## Precision Cosmology – Yeah, Right!Marcus WilsonSep 27

We've just had our first session at the NZ Institute of Physics Conference. The focus was on astrophysics, and we heard from Richard Easther about 'Precision Cosmology' – measuring things about the universe accurately enough to test theories and models of the universe. We ablso heard about binary stars and supernovae, and evidence for the existence of dark matter from observing high energy gamma rays.

Perhaps the most telling insight into cosmology was given in an off-the-cuff comment from one of our speakers, David Wiltshire. It went something like this. “In cosmology, if you have a model that fits all the experimental data then your model will be wrong, because you can guarantee that some of the data will be wrong.”

Testing models against experimental observation is a necessary step in their development. We call it validation. Take known experimental results for a situation and ask the model to reproduce them. If it can't (or can't get close enough) then the model is either wrong or it's missing some important factor.(s). Of course, this relies on your experimental observations being correct. And, if they're not, you're going to struggle to develop good models an good understanding about a situation.

The problem with astrophysics and cosmology is that experimental data is usually difficult and expensive to collect. There's not a lot of it – you don't tend to have twenty experiments sitting in orbit all measuring the same thing to offer you cross-checks of results – so if something goes wrong it might not be immediately apparent. And if you can't cross-check, you can't be terribly sure that your results are correct. It's a very standard idea across all of science – don't measure something just once, or just twice, (like so many of my students want to do), keep going until you are certain that you have agreement.

Little wonder why people have only very recently taken the words 'precision cosmology' at all seriously.

## Don’t miss the eclipse (hee hee)Marcus WilsonMay 08

Friday is the last opportunity to view a solar eclipse in New Zealand for a long time (till 2021 – or 2025 if you don’t count anything of a few percent or lower). I say ‘view’, but the reality is that such a smidgen of sun is going to be covered that you’re going to have to look carefully at the right time. And that’s only for us northerners – most  in the South Island are going to miss out. (Details for this eclipse are here).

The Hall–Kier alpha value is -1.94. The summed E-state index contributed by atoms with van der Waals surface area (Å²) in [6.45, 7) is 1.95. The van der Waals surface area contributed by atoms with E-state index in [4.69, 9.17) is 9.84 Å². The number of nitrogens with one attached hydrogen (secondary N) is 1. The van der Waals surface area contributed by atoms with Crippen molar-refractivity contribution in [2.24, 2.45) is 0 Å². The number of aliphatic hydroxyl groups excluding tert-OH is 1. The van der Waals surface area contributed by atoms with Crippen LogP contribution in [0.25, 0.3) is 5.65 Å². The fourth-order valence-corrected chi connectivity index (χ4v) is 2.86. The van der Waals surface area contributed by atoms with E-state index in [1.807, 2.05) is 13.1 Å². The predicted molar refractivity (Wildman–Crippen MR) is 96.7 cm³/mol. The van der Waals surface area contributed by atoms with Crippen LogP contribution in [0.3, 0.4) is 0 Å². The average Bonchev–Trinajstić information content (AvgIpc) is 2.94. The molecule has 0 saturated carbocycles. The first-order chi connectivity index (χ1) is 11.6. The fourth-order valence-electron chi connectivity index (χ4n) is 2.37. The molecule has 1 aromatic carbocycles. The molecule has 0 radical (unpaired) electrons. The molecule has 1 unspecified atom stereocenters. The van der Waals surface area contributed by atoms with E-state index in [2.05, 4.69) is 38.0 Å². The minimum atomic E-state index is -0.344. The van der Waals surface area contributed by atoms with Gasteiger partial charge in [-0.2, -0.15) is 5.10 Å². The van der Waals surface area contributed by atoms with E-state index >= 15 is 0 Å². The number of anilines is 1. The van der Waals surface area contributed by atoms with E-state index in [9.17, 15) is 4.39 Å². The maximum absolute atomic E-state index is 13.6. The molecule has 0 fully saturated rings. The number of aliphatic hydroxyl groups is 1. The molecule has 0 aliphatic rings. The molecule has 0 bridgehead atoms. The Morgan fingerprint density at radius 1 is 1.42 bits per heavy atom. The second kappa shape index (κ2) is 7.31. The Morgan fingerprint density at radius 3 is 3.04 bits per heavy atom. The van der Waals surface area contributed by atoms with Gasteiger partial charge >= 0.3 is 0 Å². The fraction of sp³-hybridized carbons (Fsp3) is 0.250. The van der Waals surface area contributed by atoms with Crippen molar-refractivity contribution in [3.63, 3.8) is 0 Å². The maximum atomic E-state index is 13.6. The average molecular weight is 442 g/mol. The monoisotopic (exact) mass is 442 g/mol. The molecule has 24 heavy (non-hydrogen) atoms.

For Hamilton, the eclipse hits its maximum coverage (a mere 5%) at 11:49 am.

But it’s not all bad news – an eclipse famine is followed by an eclipse bonanza – three total and three annular eclipses visible from New Zealand between 2028 and 2045. Worth looking forward to. I’ll be into my seventies for the last one of these. Ouch.

11:51am, Friday 10th May. Just caught a glimpse of the sun in a clear patch between the clouds. Can I detect any ‘nibble’ out of it. Nope. I thought 5% was a bit of an unlikely viewing situation.

## Pinhole cameras and eclipsesMarcus WilsonNov 15

Well, the eclipse yesterday was fun. There were enough patches of sky between the clouds to get some good views. I was pleased that the pinhole cameras I made out of miscellaneous cardboard tubes, tins, paper and tinfoil worked really well. Also, the trees around the front of the sciences building gave some nice natural pinholes as the sunlight worked it’s way through the gaps between the foliage – we could see lots of crescents projected onto the wall of the building. Not something you see everyday.

The trick with the pinhole camera is to get the combination of length between pinhole and screen and size of pinhole correct. (Basically – the f-number in photography-speak) A long length means a larger image – but also a fainter one. To increase the brightness, we need to let more light through (a bigger pinhole) but the drawback of this is that it blurs the image. It takes a bit of experimenting – best done well before the eclipse that you want to see.